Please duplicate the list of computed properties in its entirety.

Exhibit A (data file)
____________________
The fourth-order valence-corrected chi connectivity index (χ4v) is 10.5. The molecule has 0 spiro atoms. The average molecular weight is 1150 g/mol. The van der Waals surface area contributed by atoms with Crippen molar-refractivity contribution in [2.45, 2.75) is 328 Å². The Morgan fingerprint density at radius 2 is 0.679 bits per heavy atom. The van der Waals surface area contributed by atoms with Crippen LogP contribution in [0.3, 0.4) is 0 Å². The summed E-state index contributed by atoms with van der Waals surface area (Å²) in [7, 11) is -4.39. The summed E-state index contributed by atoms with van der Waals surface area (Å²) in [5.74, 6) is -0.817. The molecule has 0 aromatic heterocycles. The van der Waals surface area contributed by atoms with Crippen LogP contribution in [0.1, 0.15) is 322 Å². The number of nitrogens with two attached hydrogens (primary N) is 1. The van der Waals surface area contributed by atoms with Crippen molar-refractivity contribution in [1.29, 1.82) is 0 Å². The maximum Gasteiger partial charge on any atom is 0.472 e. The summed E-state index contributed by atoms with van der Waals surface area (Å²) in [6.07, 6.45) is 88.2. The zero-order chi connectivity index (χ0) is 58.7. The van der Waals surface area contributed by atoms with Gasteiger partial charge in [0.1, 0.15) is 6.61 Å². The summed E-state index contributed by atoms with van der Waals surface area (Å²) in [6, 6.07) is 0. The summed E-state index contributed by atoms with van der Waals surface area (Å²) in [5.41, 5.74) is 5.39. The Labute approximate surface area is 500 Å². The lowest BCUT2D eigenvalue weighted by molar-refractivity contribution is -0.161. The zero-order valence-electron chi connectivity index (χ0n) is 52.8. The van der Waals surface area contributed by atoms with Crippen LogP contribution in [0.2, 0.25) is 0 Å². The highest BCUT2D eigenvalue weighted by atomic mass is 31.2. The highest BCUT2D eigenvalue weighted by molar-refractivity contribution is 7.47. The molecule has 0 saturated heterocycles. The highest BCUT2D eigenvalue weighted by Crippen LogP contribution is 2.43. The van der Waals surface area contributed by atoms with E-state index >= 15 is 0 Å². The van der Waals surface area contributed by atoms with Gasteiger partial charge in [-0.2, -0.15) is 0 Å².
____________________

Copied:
The fourth-order valence-corrected chi connectivity index (χ4v) is 10.5. The molecule has 0 spiro atoms. The average molecular weight is 1150 g/mol. The van der Waals surface area contributed by atoms with Crippen molar-refractivity contribution in [2.45, 2.75) is 328 Å². The Morgan fingerprint density at radius 2 is 0.679 bits per heavy atom. The van der Waals surface area contributed by atoms with Crippen LogP contribution in [0.3, 0.4) is 0 Å². The summed E-state index contributed by atoms with van der Waals surface area (Å²) in [7, 11) is -4.39. The summed E-state index contributed by atoms with van der Waals surface area (Å²) in [5.74, 6) is -0.817. The molecule has 0 aromatic heterocycles. The van der Waals surface area contributed by atoms with Crippen LogP contribution in [0.1, 0.15) is 322 Å². The number of nitrogens with two attached hydrogens (primary N) is 1. The van der Waals surface area contributed by atoms with Crippen molar-refractivity contribution in [1.29, 1.82) is 0 Å². The maximum Gasteiger partial charge on any atom is 0.472 e. The summed E-state index contributed by atoms with van der Waals surface area (Å²) in [6.07, 6.45) is 88.2. The zero-order chi connectivity index (χ0) is 58.7. The van der Waals surface area contributed by atoms with Gasteiger partial charge in [0.1, 0.15) is 6.61 Å². The summed E-state index contributed by atoms with van der Waals surface area (Å²) in [6, 6.07) is 0. The summed E-state index contributed by atoms with van der Waals surface area (Å²) in [5.41, 5.74) is 5.39. The Labute approximate surface area is 500 Å². The lowest BCUT2D eigenvalue weighted by molar-refractivity contribution is -0.161. The zero-order valence-electron chi connectivity index (χ0n) is 52.8. The van der Waals surface area contributed by atoms with Crippen LogP contribution in [0.2, 0.25) is 0 Å². The highest BCUT2D eigenvalue weighted by atomic mass is 31.2. The highest BCUT2D eigenvalue weighted by molar-refractivity contribution is 7.47. The molecule has 0 saturated heterocycles. The highest BCUT2D eigenvalue weighted by Crippen LogP contribution is 2.43. The van der Waals surface area contributed by atoms with E-state index >= 15 is 0 Å². The van der Waals surface area contributed by atoms with Gasteiger partial charge in [-0.2, -0.15) is 0 Å².